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This book examines how the law was made, defined, administered, and used in eighteenth-century England. A team of leading international historians explore the ways in which legal concerns and procedures came to permeate society and reflect on eighteenth-century concepts of corruption, oppression, and institutional efficiency. These themes are pursued throughout in a broad range of contributions which include studies of magistrates and courts; the forcible enlistment of soldiers and sailors; the eighteenth-century 'bloody code'; the making of law basic to nineteenth-century social reform; the populace's extension of law's arena to newspapers; theologians' use of assumptions basic to English law; Lord Chief Justice Mansfield's concept of the liberty intrinsic to England; and Blackstone's concept of the framework of English law. The result is an invaluable account of the legal bases of eighteenth-century society which is essential reading for historians at all levels.



Print Culture Crime and Justice in 18th Century London

Print Culture  Crime and Justice in 18th Century London Author Richard M. Ward
ISBN-10 9781472507112
Release 2014-08-28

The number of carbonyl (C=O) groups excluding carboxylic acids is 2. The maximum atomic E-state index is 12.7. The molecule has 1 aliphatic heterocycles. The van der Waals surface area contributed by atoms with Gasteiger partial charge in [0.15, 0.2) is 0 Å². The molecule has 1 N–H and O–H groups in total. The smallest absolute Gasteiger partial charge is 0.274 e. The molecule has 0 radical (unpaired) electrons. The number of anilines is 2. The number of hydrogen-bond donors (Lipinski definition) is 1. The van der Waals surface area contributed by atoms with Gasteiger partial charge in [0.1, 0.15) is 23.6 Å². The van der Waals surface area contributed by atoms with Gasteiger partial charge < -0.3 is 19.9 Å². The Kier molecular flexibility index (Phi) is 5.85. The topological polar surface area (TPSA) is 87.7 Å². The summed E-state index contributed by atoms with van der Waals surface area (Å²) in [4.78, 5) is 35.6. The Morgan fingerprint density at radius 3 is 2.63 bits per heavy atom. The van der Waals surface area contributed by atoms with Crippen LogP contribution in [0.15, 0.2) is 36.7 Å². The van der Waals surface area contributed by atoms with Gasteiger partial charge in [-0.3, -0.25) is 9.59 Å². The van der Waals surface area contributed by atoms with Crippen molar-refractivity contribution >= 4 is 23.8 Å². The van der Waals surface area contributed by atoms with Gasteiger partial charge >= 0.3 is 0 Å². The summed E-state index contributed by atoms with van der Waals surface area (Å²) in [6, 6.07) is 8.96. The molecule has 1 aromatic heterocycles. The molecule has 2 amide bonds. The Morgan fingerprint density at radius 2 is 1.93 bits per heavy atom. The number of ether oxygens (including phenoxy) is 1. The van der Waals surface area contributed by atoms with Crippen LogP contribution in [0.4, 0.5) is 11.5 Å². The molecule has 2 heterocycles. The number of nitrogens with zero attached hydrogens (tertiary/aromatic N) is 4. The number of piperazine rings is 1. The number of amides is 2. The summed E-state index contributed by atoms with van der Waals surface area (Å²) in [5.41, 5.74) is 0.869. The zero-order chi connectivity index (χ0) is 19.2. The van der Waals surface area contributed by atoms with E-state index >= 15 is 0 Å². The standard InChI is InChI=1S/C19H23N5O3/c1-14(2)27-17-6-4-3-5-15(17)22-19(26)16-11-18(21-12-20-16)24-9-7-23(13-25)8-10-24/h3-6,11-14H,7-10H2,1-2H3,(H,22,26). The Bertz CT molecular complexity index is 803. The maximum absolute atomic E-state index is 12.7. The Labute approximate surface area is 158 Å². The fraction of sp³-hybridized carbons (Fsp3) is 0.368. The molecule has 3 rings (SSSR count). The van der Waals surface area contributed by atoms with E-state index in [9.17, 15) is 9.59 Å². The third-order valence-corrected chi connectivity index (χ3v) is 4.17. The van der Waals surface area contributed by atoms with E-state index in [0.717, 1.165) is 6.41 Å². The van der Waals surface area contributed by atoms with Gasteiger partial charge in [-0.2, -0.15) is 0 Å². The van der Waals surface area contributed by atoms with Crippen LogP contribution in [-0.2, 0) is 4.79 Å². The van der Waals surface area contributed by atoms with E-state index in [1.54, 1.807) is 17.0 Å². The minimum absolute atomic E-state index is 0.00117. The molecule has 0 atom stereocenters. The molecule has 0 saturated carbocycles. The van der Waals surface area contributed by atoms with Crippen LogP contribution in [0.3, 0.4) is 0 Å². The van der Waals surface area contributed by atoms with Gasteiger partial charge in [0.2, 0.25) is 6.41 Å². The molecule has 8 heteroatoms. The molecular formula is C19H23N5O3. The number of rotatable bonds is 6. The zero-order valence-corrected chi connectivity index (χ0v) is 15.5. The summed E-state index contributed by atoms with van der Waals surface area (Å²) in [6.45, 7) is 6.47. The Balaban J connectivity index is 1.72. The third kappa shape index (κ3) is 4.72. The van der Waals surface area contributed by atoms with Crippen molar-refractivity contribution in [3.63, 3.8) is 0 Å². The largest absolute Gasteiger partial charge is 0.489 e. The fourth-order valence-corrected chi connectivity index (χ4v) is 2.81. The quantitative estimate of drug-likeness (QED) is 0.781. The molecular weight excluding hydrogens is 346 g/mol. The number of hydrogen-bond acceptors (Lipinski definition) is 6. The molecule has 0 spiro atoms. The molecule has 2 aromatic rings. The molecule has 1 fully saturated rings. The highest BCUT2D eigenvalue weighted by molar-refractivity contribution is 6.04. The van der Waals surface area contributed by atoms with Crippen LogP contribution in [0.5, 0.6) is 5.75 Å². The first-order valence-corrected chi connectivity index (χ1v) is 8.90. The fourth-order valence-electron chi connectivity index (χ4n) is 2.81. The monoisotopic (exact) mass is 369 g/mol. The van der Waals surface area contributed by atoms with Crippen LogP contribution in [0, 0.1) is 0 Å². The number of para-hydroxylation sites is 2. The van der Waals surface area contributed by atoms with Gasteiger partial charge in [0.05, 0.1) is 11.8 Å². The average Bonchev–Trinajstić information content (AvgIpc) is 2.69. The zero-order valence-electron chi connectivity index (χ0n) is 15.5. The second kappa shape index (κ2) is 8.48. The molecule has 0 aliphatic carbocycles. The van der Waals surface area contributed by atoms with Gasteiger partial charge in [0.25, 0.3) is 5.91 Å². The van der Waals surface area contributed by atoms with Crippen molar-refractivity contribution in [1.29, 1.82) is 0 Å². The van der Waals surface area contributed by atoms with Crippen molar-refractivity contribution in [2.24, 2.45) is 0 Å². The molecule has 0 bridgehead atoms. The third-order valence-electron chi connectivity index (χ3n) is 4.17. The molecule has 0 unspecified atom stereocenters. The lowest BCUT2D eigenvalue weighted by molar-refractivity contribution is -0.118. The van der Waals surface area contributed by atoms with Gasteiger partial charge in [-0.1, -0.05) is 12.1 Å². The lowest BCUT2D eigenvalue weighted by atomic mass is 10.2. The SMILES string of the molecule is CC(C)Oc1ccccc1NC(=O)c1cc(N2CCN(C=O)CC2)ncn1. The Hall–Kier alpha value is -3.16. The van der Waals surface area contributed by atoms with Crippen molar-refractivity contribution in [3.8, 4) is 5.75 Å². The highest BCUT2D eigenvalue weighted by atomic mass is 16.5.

Pages 256
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In the first half of the 18th century there was an explosion in the volume and variety of crime literature published in London. This was a 'golden age of writing about crime', when the older genres of criminal biographies, social policy pamphlets and 'last-dying speeches' were joined by a raft of new publications, including newspapers, periodicals, graphic prints, the Old Bailey Proceedings and the Ordinary's Account of malefactors executed at Tyburn. By the early 18th century propertied Londoners read a wider array of printed texts and images about criminal offenders ? highwaymen, housebreakers, murderers, pickpockets and the like ? than ever before or since. Print Culture, Crime and Justice in 18th-Century London provides the first detailed study of crime reporting across this range of publications to explore the influence of print upon contemporary perceptions of crime and upon the making of the law and its administration in the metropolis. This historical perspective helps us to rethink the relationship between media, the public sphere and criminal justice policy in the present.



The Machinery of Criminal Justice